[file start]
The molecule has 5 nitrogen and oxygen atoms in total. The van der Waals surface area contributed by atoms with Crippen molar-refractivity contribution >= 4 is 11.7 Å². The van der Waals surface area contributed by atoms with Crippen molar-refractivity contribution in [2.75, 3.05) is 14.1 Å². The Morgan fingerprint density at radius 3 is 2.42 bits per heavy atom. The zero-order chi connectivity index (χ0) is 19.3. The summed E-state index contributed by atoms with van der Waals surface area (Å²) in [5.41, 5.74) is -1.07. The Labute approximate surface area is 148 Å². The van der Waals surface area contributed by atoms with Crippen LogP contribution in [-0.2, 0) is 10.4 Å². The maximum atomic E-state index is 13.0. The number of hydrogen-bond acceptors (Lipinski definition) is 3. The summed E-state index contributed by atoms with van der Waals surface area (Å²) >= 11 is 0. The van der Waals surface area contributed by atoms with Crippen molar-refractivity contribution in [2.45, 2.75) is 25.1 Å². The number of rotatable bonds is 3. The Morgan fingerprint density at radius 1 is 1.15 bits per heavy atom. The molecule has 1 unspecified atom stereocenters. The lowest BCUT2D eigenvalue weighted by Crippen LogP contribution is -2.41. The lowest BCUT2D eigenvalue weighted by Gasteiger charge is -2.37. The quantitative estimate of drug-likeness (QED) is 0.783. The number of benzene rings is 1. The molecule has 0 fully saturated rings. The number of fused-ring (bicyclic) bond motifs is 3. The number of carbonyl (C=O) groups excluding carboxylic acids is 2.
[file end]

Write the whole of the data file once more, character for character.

The molecule has 5 nitrogen and oxygen atoms in total. The van der Waals surface area contributed by atoms with Crippen molar-refractivity contribution >= 4 is 11.7 Å². The van der Waals surface area contributed by atoms with Crippen molar-refractivity contribution in [2.75, 3.05) is 14.1 Å². The Morgan fingerprint density at radius 3 is 2.42 bits per heavy atom. The zero-order chi connectivity index (χ0) is 19.3. The summed E-state index contributed by atoms with van der Waals surface area (Å²) in [5.41, 5.74) is -1.07. The Labute approximate surface area is 148 Å². The van der Waals surface area contributed by atoms with Crippen LogP contribution in [-0.2, 0) is 10.4 Å². The maximum atomic E-state index is 13.0. The number of hydrogen-bond acceptors (Lipinski definition) is 3. The summed E-state index contributed by atoms with van der Waals surface area (Å²) >= 11 is 0. The van der Waals surface area contributed by atoms with Crippen molar-refractivity contribution in [2.45, 2.75) is 25.1 Å². The number of rotatable bonds is 3. The Morgan fingerprint density at radius 1 is 1.15 bits per heavy atom. The molecule has 1 unspecified atom stereocenters. The lowest BCUT2D eigenvalue weighted by Crippen LogP contribution is -2.41. The lowest BCUT2D eigenvalue weighted by Gasteiger charge is -2.37. The quantitative estimate of drug-likeness (QED) is 0.783. The number of benzene rings is 1. The molecule has 0 fully saturated rings. The number of fused-ring (bicyclic) bond motifs is 3. The number of carbonyl (C=O) groups excluding carboxylic acids is 2.